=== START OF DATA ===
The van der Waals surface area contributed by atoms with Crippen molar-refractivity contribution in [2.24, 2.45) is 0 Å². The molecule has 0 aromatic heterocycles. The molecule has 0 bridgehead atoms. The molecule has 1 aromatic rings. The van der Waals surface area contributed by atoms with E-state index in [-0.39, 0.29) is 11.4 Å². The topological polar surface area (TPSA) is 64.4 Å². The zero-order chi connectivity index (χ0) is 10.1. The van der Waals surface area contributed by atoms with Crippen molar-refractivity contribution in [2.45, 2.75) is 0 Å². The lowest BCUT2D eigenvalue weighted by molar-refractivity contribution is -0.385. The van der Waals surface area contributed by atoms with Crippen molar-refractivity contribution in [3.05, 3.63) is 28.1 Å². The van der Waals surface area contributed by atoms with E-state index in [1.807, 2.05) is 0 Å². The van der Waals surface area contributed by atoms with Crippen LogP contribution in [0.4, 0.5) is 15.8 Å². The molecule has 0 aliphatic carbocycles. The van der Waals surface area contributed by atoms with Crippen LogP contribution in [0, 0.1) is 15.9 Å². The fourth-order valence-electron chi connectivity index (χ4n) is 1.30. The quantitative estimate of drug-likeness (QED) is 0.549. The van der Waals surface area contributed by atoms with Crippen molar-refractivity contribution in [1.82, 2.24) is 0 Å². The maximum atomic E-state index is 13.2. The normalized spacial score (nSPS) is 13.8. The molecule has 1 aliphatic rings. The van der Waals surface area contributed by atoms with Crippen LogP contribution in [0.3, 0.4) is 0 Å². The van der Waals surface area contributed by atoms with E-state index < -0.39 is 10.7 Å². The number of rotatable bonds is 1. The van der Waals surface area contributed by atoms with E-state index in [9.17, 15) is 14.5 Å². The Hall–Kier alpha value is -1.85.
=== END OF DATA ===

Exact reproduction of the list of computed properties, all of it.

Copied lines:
The van der Waals surface area contributed by atoms with Crippen molar-refractivity contribution in [2.24, 2.45) is 0 Å². The molecule has 0 aromatic heterocycles. The molecule has 0 bridgehead atoms. The molecule has 1 aromatic rings. The van der Waals surface area contributed by atoms with E-state index in [-0.39, 0.29) is 11.4 Å². The topological polar surface area (TPSA) is 64.4 Å². The zero-order chi connectivity index (χ0) is 10.1. The van der Waals surface area contributed by atoms with Crippen molar-refractivity contribution in [2.45, 2.75) is 0 Å². The lowest BCUT2D eigenvalue weighted by molar-refractivity contribution is -0.385. The van der Waals surface area contributed by atoms with Crippen molar-refractivity contribution in [3.05, 3.63) is 28.1 Å². The van der Waals surface area contributed by atoms with E-state index in [1.807, 2.05) is 0 Å². The van der Waals surface area contributed by atoms with Crippen LogP contribution in [0.4, 0.5) is 15.8 Å². The molecule has 0 aliphatic carbocycles. The van der Waals surface area contributed by atoms with Crippen LogP contribution in [0, 0.1) is 15.9 Å². The fourth-order valence-electron chi connectivity index (χ4n) is 1.30. The quantitative estimate of drug-likeness (QED) is 0.549. The van der Waals surface area contributed by atoms with Crippen molar-refractivity contribution in [1.82, 2.24) is 0 Å². The maximum atomic E-state index is 13.2. The normalized spacial score (nSPS) is 13.8. The molecule has 1 aliphatic rings. The van der Waals surface area contributed by atoms with Crippen LogP contribution in [0.3, 0.4) is 0 Å². The van der Waals surface area contributed by atoms with E-state index < -0.39 is 10.7 Å². The number of rotatable bonds is 1. The van der Waals surface area contributed by atoms with E-state index in [9.17, 15) is 14.5 Å². The Hall–Kier alpha value is -1.85.